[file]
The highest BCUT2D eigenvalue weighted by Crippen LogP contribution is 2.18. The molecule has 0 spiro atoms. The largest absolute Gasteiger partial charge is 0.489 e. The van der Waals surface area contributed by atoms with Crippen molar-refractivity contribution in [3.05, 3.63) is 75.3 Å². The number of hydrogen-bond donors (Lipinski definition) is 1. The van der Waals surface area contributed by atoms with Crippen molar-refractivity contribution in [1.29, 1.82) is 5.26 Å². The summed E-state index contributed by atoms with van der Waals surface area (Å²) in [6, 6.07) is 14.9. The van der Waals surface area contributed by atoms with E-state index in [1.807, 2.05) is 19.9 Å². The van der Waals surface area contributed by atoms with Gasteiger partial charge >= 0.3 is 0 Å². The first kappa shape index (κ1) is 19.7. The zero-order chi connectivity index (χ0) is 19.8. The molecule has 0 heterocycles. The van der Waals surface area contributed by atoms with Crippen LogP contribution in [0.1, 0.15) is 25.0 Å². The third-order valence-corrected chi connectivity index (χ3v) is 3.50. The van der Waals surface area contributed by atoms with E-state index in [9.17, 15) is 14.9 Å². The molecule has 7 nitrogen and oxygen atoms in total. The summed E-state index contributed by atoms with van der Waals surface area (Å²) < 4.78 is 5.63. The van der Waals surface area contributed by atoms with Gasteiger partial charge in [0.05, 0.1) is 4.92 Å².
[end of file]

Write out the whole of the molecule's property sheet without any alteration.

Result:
The highest BCUT2D eigenvalue weighted by Crippen LogP contribution is 2.18. The molecule has 0 spiro atoms. The largest absolute Gasteiger partial charge is 0.489 e. The van der Waals surface area contributed by atoms with Crippen molar-refractivity contribution in [3.05, 3.63) is 75.3 Å². The number of hydrogen-bond donors (Lipinski definition) is 1. The van der Waals surface area contributed by atoms with Crippen molar-refractivity contribution in [1.29, 1.82) is 5.26 Å². The summed E-state index contributed by atoms with van der Waals surface area (Å²) in [6, 6.07) is 14.9. The van der Waals surface area contributed by atoms with E-state index in [1.807, 2.05) is 19.9 Å². The van der Waals surface area contributed by atoms with Gasteiger partial charge >= 0.3 is 0 Å². The first kappa shape index (κ1) is 19.7. The zero-order chi connectivity index (χ0) is 19.8. The molecule has 0 heterocycles. The van der Waals surface area contributed by atoms with Crippen LogP contribution in [0.1, 0.15) is 25.0 Å². The third-order valence-corrected chi connectivity index (χ3v) is 3.50. The van der Waals surface area contributed by atoms with E-state index in [9.17, 15) is 14.9 Å². The molecule has 7 nitrogen and oxygen atoms in total. The summed E-state index contributed by atoms with van der Waals surface area (Å²) < 4.78 is 5.63. The van der Waals surface area contributed by atoms with Gasteiger partial charge in [0.05, 0.1) is 4.92 Å².